An extension or alternative metric to satisfaction is the concept of “net promoter scores”. This measures the difference between the proportion of users who give a high response (9 or 10) to the question: “on a scale of 0 to 10, how likely is it that you would recommend us to your friends or colleagues?”, termed “Promoters”, and those who give low ones (0 to 6), “Detractors”. Some companies have found that net promoter coefficients correspond highly to customer loyalty and future behaviour and, as such, net detractors can help in the opposite manner by identifying potential Unstable users. Both satisfaction and net promoter models have been questioned: satisfaction in that it reflects only vague feelings rather than a telling action, and net promoters as the model is unbalanced given it’s scoring system. Used in unison, satifaction and net promoters / detractors can guage the levels of and specifically identify Unstable users; what’s important to the Marketer however, is to follow-up to understand what’s going wrong with their offering and how they can correct this.

L – Latent: “Users who have not engaged with the product for a sustained period of time, yet who have not fully terminated their relationship.”

‘Latent’ users are those who have dropped off in their activity with the product. This could be for a host of reasons: dissatisfaction, a superior competitor offering, lack of further need for the product, etc. It is important for the Marketer to understand why this is the case so that they can take the necessary measures to avoid this with future users. Again, the number of Latent users should be tracked based on a time period of in-activity, the threshold set using datamining / research to understand the likelihood that they will return within respective timeframes.

If the user has provided some form of contact details through a registration process, it may be possible to re-connect with them. This action can take two forms: research to understand the reasons behind their lack of activity, or some form of promotion to entice them to re-engage and switch back into the product. The optimum solution would be to use a combination of the two in order to encourage a greater research response.

T – Terminated: “Previous users who have not engaged with the product for an elongated period and have thereby ended their relationship with the product.”

The final outcome in the VAULT progression is full termination. This can be defined based on two possible scenarios: straight closure of an account / request to un-register, or a lack of activity for a period of time at which it is accepted that they will not use the product again. As with the previous stages, it is important to monitor the number and proportion of users terminating, otherwise defined as the product’s ‘Churn Rate’ (for any given period of time, the number of participants who discontinue their use of a service divided by the average number of total participants). A key objective of a CRM programme is to reduce and minimise both Latent and Terminated users. Again, if the user has provided re-contact details, it may be possible to win them back with a reward offer or serve them with a research questionnaire to ascertain their motivations for leaving.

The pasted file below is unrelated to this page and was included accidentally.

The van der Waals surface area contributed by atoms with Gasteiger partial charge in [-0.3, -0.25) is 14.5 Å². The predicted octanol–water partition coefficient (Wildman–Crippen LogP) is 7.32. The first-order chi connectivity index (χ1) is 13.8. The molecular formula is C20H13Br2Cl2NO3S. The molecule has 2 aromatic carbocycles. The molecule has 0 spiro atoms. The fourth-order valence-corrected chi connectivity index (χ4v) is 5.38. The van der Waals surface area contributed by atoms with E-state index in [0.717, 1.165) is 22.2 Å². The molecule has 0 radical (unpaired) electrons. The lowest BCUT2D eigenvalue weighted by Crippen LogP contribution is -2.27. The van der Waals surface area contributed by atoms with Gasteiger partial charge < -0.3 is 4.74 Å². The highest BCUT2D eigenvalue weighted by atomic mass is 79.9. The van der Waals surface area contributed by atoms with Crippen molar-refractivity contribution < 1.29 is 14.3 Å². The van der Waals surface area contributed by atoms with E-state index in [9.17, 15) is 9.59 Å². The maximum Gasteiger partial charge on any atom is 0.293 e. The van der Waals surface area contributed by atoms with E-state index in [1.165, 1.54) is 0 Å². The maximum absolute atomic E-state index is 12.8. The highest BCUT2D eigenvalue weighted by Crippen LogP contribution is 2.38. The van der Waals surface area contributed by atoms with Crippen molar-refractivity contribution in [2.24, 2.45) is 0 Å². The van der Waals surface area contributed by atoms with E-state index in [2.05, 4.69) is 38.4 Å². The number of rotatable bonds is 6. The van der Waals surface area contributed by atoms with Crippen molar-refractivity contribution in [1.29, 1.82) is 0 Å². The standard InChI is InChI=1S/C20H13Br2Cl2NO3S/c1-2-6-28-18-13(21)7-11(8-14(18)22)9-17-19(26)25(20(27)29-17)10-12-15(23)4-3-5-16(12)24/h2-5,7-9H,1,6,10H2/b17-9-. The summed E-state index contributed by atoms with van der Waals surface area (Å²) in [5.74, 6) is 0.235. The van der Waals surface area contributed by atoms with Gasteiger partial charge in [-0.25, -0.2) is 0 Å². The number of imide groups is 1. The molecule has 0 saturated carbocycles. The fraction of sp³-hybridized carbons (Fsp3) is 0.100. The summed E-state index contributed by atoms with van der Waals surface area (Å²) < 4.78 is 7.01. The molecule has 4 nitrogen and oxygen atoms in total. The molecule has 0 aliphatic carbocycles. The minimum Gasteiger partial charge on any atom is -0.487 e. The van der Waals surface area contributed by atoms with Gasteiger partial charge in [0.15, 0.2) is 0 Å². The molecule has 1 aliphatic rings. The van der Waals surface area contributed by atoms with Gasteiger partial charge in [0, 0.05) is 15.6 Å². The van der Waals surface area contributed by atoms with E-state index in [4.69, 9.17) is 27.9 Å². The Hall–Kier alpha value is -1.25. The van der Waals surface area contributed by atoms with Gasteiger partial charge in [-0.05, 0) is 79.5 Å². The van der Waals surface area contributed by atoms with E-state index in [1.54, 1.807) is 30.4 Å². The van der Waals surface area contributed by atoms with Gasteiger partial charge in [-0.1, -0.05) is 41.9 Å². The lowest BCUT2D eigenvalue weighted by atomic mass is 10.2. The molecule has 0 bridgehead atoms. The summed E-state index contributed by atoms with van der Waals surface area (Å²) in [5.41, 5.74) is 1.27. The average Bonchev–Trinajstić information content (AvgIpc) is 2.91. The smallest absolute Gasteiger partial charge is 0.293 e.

Applying the Definitions

As highlighted, the above definitions will vary depending upon the nature of the product, user profile and lifecycle of adoption. The VAULT model is intended to be built around a level of understanding and insight derived from a programme of datamining and research which enables users to be identified, segmented and tracked such that specific actions can be applied in the form of: follow-up research, site usability design changes, targeted messaging, or tailored promotions. It is this integration of data and activity built around the five stages of adoption and termination which enables the Marketer to ‘manage’ users from product consideration, through activation and ultimately to prevent potential deactivation, all of which leads to long-term user retentionin other words, VAULT is all about locking them in.

Please feel free to add comments and let me know your thoughts on how this model can be applied and improved.